Yes, there are full radio control handsets which to be honest are the best option, but I was wondering if it were a possibility to use a DCC controller interface, and I am only asking out of curiosity because I have never heard of such a device and I was wondering if one has been built or if it is possible in theory. I am not saying that I would buy such a device, as to me those radio control handsets specific for locomotive control are the best option. It was just out of curiosity to learn what was possible or not that I asked the question.


Yes, I appreciate all that and yes, theoretically, it should be possible to use DCC to control RC. It's just a question of one protocol talking to another, a suitable interface and someone designing, testing and building it.

But there are also other considerations that muddy the waters. Most RC people now use 2.4ghz and something like DMSS transmission protocol as this now gives faster and superior interference rejection communication between transmitter and receiver. You could use good old 27mhz or 40mhz FM (presuming you're UK based) but these are more susceptible to other electronic interference from motors or other outside sources plus have longer aerials to hide. Using steam, you'd have to make sure your receiver is away from excess heat and possible steam.

I guess the point Im getting at is, it, DCC to RC, is just an added layer of complexity and potential point of failure not to mention additional cost.

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Re: DCC Theoretical Question.

Postby Bigmet » Sun Apr 11, 2021 3:06 pm

centenary wrote:...But there are also other considerations that muddy the waters.

Now I have a question, about the greatest 'muddying of the waters' when it comes to RC for train control.

Preamble.
RC discussions start with an assumption of the imperative need to prevent signal corruption/loss to free moving vehicles. This simply does not apply to rail guided vehicles, which will stay on the rails quite safely until the signal is received again.

The DCC scheme of frequent retransmission of addressed control packets to the decoders on the layout handles signal loss at the noisy rail to wheel interface by design. There's no reason why a scheme on the same principle should not be used for radio control of rail vehicles.

What we don't need for model railway RC is 'binding' of transmitter and receivers. That's a free vehicle control requirement, not applicable to rail guided vehicles which cannot fall out of the sky or go out of transmitter range.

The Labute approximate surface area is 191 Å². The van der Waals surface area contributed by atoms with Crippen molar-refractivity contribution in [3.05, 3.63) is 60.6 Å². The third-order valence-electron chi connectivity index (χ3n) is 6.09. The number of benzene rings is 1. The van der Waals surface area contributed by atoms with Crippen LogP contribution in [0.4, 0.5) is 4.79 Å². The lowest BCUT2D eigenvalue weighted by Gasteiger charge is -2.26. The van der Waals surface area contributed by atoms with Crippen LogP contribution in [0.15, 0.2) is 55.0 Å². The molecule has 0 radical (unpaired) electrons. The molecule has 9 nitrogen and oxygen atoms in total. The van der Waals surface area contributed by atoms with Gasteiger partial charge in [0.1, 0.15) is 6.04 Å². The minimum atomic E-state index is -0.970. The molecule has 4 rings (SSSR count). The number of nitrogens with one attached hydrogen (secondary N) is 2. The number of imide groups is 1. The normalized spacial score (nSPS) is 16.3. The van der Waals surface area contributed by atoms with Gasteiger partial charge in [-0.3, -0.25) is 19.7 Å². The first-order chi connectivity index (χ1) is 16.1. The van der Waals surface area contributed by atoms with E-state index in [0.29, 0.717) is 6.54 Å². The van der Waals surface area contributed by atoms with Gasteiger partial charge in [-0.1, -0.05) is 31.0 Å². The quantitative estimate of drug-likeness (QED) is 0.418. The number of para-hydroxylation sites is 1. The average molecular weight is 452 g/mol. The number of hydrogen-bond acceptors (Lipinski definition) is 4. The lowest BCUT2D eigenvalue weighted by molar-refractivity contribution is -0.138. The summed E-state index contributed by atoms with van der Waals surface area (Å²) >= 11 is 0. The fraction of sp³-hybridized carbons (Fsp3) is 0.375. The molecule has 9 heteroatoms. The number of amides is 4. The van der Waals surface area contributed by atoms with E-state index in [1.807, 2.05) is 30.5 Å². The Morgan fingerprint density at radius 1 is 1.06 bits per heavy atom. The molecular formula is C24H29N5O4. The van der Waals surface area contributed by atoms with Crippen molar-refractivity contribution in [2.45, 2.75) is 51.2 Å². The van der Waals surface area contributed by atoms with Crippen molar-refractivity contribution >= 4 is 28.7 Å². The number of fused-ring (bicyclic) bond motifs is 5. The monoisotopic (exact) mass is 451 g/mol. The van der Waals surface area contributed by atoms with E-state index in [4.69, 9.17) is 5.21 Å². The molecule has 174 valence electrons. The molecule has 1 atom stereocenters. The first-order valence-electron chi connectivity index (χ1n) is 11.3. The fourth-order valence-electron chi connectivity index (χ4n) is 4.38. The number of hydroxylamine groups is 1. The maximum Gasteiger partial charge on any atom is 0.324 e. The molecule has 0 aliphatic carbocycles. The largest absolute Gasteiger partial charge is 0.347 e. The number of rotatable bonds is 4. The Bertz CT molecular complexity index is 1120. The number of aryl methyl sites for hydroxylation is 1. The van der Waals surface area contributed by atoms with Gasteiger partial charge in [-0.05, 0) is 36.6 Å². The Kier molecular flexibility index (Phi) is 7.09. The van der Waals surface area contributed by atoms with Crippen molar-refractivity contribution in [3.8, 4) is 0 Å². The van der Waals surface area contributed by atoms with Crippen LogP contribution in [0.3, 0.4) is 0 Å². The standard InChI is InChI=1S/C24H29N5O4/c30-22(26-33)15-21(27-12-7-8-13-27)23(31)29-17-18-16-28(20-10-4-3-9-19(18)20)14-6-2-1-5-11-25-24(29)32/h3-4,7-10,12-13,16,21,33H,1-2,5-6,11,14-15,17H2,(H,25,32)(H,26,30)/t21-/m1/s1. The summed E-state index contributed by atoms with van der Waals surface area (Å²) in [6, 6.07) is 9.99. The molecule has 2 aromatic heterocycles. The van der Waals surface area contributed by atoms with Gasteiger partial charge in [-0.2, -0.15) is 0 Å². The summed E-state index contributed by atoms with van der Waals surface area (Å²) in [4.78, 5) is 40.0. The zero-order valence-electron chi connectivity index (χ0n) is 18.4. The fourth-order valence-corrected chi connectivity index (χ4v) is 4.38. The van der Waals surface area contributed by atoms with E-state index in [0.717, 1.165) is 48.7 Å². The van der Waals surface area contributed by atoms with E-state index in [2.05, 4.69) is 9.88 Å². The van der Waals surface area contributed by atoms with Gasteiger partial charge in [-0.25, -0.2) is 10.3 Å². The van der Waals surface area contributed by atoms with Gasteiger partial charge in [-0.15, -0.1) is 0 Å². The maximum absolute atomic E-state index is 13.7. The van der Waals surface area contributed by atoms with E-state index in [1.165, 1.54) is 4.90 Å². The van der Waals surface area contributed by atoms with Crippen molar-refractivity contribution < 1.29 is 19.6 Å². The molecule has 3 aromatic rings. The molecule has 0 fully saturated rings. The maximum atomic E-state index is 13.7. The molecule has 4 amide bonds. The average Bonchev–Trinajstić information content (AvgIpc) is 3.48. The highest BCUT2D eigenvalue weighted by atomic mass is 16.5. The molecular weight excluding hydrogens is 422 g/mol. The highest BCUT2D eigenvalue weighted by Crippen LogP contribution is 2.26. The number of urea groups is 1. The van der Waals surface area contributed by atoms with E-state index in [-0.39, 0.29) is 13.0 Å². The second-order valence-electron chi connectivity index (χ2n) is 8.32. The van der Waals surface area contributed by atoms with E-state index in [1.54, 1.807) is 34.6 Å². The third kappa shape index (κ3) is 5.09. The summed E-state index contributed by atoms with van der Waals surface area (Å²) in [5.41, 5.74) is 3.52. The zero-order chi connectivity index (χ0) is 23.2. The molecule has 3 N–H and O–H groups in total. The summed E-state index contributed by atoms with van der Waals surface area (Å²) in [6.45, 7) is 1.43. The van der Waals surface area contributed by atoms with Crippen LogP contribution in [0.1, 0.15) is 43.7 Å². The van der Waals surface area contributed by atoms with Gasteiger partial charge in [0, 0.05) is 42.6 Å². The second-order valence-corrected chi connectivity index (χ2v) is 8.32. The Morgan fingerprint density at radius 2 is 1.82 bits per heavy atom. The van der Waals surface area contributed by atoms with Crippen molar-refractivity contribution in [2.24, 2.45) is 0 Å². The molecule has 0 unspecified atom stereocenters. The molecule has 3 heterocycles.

Question.
Is there a hobby level RC system available which can effectively simultaneously address a large proportion of any of a thousand receiver addresses from a single RC handset, which uses a rapid repeat of the addressed control packets to ensure sufficiently robust communication, and doesn't bother with 'binding''?

That's the RC product capability baseline requirement to replace DCC, because this is what we already enjoy.

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Re: DCC Theoretical Question.

Postby Mountain » Sun Apr 11, 2021 4:21 pm

Bigmet. Have you seen these?

http://rctrains.co.uk/Transmitters.htm

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Re: DCC Theoretical Question.

Postby Flashbang » Sun Apr 11, 2021 6:00 pm

Biggest issue, is as always, Battery size needed to run a N or OO/HO loco for any reasonable time and also power to any Receiver too and then fit the lot inside the loco plus the RC receiver. You also need to either open the locos body and remove the battery for re charging or have some charging circuity inside and a connection socket would also be needed on the loco to allow onboard recharging.

IMO It is all hypercritical in smaller scales at this time and really not worth the conversation. Battery size, RC Rx or Blue Tooth receiver device and a battery Charger device will just not fit in a smaller scale loco. Move up to O or larger and perhaps you may find room?
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Re: DCC Theoretical Question.

Postby Bigmet » Sun Apr 11, 2021 7:14 pm

Mountain wrote:Bigmet. Have you seen these? http://rctrains.co.uk/Transmitters.htm

Yes thanks. That's an example of the 'dinosaur' RC control that's a backward step in the context of available model railway control systems.

Why would I want a system that restricts me to just 12 locos on a handset? I have a DCC control system that allows instant control of over 250 locos; so besides the near 90 on my layout, I can run any visiting loco 'just like that'. With multiple handsets it allows more operators than would comfortably fit in the layout room to operate any loco (3 handsets are sufficient for my purposes). There's tech available that could exceed this using RC, but I don't see any such on the market for model railway control.